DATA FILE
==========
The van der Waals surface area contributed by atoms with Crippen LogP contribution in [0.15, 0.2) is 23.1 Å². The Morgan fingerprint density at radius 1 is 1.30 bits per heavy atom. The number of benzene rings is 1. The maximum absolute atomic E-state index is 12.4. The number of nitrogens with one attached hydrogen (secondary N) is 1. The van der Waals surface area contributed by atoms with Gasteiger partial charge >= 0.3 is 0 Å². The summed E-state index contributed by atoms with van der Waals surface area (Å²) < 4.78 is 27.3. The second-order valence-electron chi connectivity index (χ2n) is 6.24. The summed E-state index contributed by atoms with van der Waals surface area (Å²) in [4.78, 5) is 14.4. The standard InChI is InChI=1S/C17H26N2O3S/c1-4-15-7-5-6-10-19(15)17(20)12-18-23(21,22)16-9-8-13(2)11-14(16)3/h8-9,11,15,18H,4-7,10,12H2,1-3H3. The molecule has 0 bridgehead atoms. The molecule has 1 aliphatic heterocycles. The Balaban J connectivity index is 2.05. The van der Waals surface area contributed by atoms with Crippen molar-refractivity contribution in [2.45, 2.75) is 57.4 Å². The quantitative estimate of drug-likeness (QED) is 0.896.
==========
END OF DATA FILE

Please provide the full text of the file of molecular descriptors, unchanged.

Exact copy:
The van der Waals surface area contributed by atoms with Crippen LogP contribution in [0.15, 0.2) is 23.1 Å². The Morgan fingerprint density at radius 1 is 1.30 bits per heavy atom. The number of benzene rings is 1. The maximum absolute atomic E-state index is 12.4. The number of nitrogens with one attached hydrogen (secondary N) is 1. The van der Waals surface area contributed by atoms with Gasteiger partial charge >= 0.3 is 0 Å². The summed E-state index contributed by atoms with van der Waals surface area (Å²) < 4.78 is 27.3. The second-order valence-electron chi connectivity index (χ2n) is 6.24. The summed E-state index contributed by atoms with van der Waals surface area (Å²) in [4.78, 5) is 14.4. The standard InChI is InChI=1S/C17H26N2O3S/c1-4-15-7-5-6-10-19(15)17(20)12-18-23(21,22)16-9-8-13(2)11-14(16)3/h8-9,11,15,18H,4-7,10,12H2,1-3H3. The molecule has 0 bridgehead atoms. The molecule has 1 aliphatic heterocycles. The Balaban J connectivity index is 2.05. The van der Waals surface area contributed by atoms with Crippen molar-refractivity contribution in [2.45, 2.75) is 57.4 Å². The quantitative estimate of drug-likeness (QED) is 0.896.